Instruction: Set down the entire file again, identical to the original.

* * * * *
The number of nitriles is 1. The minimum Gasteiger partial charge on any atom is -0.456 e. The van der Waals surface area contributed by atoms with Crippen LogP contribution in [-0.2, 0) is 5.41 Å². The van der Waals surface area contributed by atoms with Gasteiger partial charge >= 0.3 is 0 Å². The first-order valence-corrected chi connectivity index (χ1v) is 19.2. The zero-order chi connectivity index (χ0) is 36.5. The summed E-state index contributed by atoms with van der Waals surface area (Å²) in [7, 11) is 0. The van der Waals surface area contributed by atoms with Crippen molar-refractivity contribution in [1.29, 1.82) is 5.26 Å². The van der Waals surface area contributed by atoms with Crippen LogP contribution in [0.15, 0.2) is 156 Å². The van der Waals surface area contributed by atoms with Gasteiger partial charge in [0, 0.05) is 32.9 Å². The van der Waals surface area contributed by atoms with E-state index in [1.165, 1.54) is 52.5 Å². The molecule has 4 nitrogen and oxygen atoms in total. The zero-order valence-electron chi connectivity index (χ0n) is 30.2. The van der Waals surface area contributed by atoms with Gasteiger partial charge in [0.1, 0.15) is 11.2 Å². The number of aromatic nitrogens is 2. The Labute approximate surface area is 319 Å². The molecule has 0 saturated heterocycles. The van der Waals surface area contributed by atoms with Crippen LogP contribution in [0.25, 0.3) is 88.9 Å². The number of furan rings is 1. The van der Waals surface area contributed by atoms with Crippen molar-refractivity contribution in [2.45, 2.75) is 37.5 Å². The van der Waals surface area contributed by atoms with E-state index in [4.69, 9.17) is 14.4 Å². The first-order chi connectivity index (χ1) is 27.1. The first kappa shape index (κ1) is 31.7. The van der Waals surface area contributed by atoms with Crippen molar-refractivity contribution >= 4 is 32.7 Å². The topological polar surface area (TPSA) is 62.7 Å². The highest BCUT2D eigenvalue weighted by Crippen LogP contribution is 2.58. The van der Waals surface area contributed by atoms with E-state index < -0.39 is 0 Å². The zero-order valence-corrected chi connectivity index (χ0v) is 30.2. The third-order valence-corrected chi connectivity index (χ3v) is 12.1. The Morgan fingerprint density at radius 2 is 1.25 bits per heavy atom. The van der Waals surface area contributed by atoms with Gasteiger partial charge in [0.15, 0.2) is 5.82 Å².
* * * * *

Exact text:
The number of nitriles is 1. The minimum Gasteiger partial charge on any atom is -0.456 e. The van der Waals surface area contributed by atoms with Crippen LogP contribution in [-0.2, 0) is 5.41 Å². The van der Waals surface area contributed by atoms with Gasteiger partial charge >= 0.3 is 0 Å². The first-order valence-corrected chi connectivity index (χ1v) is 19.2. The zero-order chi connectivity index (χ0) is 36.5. The summed E-state index contributed by atoms with van der Waals surface area (Å²) in [7, 11) is 0. The van der Waals surface area contributed by atoms with Crippen molar-refractivity contribution in [1.29, 1.82) is 5.26 Å². The van der Waals surface area contributed by atoms with Crippen LogP contribution in [0.15, 0.2) is 156 Å². The van der Waals surface area contributed by atoms with Gasteiger partial charge in [0, 0.05) is 32.9 Å². The van der Waals surface area contributed by atoms with E-state index in [1.165, 1.54) is 52.5 Å². The molecule has 4 nitrogen and oxygen atoms in total. The zero-order valence-electron chi connectivity index (χ0n) is 30.2. The van der Waals surface area contributed by atoms with Gasteiger partial charge in [0.1, 0.15) is 11.2 Å². The number of aromatic nitrogens is 2. The Labute approximate surface area is 319 Å². The molecule has 0 saturated heterocycles. The van der Waals surface area contributed by atoms with Crippen LogP contribution in [0.25, 0.3) is 88.9 Å². The number of furan rings is 1. The van der Waals surface area contributed by atoms with Crippen molar-refractivity contribution in [2.45, 2.75) is 37.5 Å². The van der Waals surface area contributed by atoms with E-state index in [4.69, 9.17) is 14.4 Å². The first-order chi connectivity index (χ1) is 27.1. The first kappa shape index (κ1) is 31.7. The van der Waals surface area contributed by atoms with Crippen molar-refractivity contribution >= 4 is 32.7 Å². The topological polar surface area (TPSA) is 62.7 Å². The highest BCUT2D eigenvalue weighted by Crippen LogP contribution is 2.58. The van der Waals surface area contributed by atoms with E-state index < -0.39 is 0 Å². The zero-order valence-corrected chi connectivity index (χ0v) is 30.2. The third-order valence-corrected chi connectivity index (χ3v) is 12.1. The Morgan fingerprint density at radius 2 is 1.25 bits per heavy atom. The van der Waals surface area contributed by atoms with Gasteiger partial charge in [0.15, 0.2) is 5.82 Å².